Jul 29, 2013
The growing number of severe storms related insurance claims over the past five years is prompting some Ohio companies to start asking homeowners to pay a separate deductible for wind and hail damage, state and industry insurance officials said.
More Ohio insurers have started implementing wind and hail deductibles over the past 18 months to two years, although the total number to make such changes wasn’t immediately available, said Robert Denhard, a spokesman for the Ohio Department of Insurance, a state consumer protection agency.
Most companies have implemented this change for both new and renewal business, Denhard said.
The concept of a wind-hail deductible that differs from the all-other-perils deductible has existed for years in Ohio and other states, especially in coastal regions, officials said.
Insurance companies such as Columbus-based Nationwide have introduced mandatory deductibles for wind and hail damage, while other such as Allstate have introduced such a deductible as an option for policy holders.
Ohio has seen “significant claims” related to storm damage in Ohio over the past five years, said Mitch Wilson, a spokesman for the Ohio Insurance Institute, an industry trade organization.
“There is a new normal out there regarding disaster risk in Ohio, especially due to losses associated with wind, rain and hail,” Wilson said. “Insurers are looking at ways to reduce costs and keep policies affordable.”
The National Insurance Crime Bureau reported this month that U.S. insurance claims resulting from hailstorm damage increased 84 percent last year from their 2010 level. Nationally, there were 861,597 hail claims in 2012, up from 467,602 in 2010. More than 2 million hail damage claims were processed from Jan. 1, 2010, to Dec. 31, 2012.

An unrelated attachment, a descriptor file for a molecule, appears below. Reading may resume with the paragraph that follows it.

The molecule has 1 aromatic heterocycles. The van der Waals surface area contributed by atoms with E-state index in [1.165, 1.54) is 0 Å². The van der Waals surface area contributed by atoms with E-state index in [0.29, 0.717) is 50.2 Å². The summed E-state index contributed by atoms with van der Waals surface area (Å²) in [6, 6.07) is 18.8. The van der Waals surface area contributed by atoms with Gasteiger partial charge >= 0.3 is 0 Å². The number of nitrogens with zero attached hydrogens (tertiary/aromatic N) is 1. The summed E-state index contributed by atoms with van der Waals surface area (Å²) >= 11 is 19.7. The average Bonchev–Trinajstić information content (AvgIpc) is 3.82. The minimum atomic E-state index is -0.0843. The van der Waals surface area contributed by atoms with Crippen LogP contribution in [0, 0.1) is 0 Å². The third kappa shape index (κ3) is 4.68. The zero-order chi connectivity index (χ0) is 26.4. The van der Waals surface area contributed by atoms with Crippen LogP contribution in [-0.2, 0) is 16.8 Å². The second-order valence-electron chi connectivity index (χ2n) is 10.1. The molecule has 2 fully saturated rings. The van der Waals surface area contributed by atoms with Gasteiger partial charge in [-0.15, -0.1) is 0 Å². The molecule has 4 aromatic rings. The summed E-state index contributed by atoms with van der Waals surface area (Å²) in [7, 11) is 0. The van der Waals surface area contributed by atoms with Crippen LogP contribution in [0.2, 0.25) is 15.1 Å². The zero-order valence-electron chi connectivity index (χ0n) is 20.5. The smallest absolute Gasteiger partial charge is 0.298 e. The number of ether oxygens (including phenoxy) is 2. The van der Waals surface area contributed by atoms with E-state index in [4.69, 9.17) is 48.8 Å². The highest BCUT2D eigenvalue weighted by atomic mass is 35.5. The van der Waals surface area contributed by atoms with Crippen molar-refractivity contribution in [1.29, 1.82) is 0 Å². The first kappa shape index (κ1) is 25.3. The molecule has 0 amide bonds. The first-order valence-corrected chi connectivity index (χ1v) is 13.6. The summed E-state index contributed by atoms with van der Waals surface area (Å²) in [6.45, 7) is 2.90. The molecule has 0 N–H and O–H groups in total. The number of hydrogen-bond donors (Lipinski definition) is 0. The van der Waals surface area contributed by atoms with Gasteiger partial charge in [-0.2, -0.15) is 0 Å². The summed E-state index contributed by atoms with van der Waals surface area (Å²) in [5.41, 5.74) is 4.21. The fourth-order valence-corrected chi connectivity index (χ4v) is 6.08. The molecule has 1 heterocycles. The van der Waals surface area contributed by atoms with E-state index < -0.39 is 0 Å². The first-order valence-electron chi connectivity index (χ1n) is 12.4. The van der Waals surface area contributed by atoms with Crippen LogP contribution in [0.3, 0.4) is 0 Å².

Ohio ranked in the top 15 states for hail claims all three years, with a total of 74,826 claims for 2010-12, according to the state Insurance Institute. Ohio ranks 11th in comparison to all other states for hail claims filed during the three-year period, officials said.
Ohio insurers, based on their exposure to wind and hail losses, are seeking was to defray the cost of future storms based on what has occurred over the past several years, Wilson said.
Ohio disaster-related insured loss estimates for the five-year period from 2008 to 2012 are more than 2.5 times higher than the previous period from 2003 to 2007, according to institute data. The current five-year estimate is as much as $3.5 billion, compared to $1.3 billion for the previous five-year period.
Four of the five costliest years for Ohio insured losses have occurred in the past five years. The Hurricane Ike-related windstorm on Sept. 14, 2008 is the costliest Ohio natural disaster in recent times with $1.25 billion in insured losses.
Wilson said some companies are raising homeowners insurance premiums upon renewal, while others are looking at instituting wind and/or hail deductibles similar to other states. In addition, some Ohio insurers also are phasing out replacement cost for older roofs in favor of the replacement cost less depreciation, much like an automobile policy, he said.
Homeowners typically are notified about such changes at the time their policy is renewed.
Allstate introduced its optional wind and hail deductible in Ohio several years ago, said Meghan Cass, a company spokeswoman. The change is not correlated to more severe weather here in recent years, she said.
“It is really just another way for customers to manage their premium and their risk,” Cass said. Policy holders who choose the deductible would pay lower premiums, she said.
The Ohio Insurance Institute plans to survey its members to determine how many of them have implemented wind and hail-related coverage changes, and how those programs are operated. The survey results should be available in four to six weeks, Wilson said.
Ohio ranks the sixth lowest among U.S. states for the cost of homeowners insurance, based on average insurance premium expenditures compiled by the National Association of Insurance Commissioners. The average 2010 Ohio homeowners insurance cost was $614, compared to the U.S. average of $909, according to Ohio Insurance Institute figures.
©2013 the Dayton Daily News (Dayton, Ohio)
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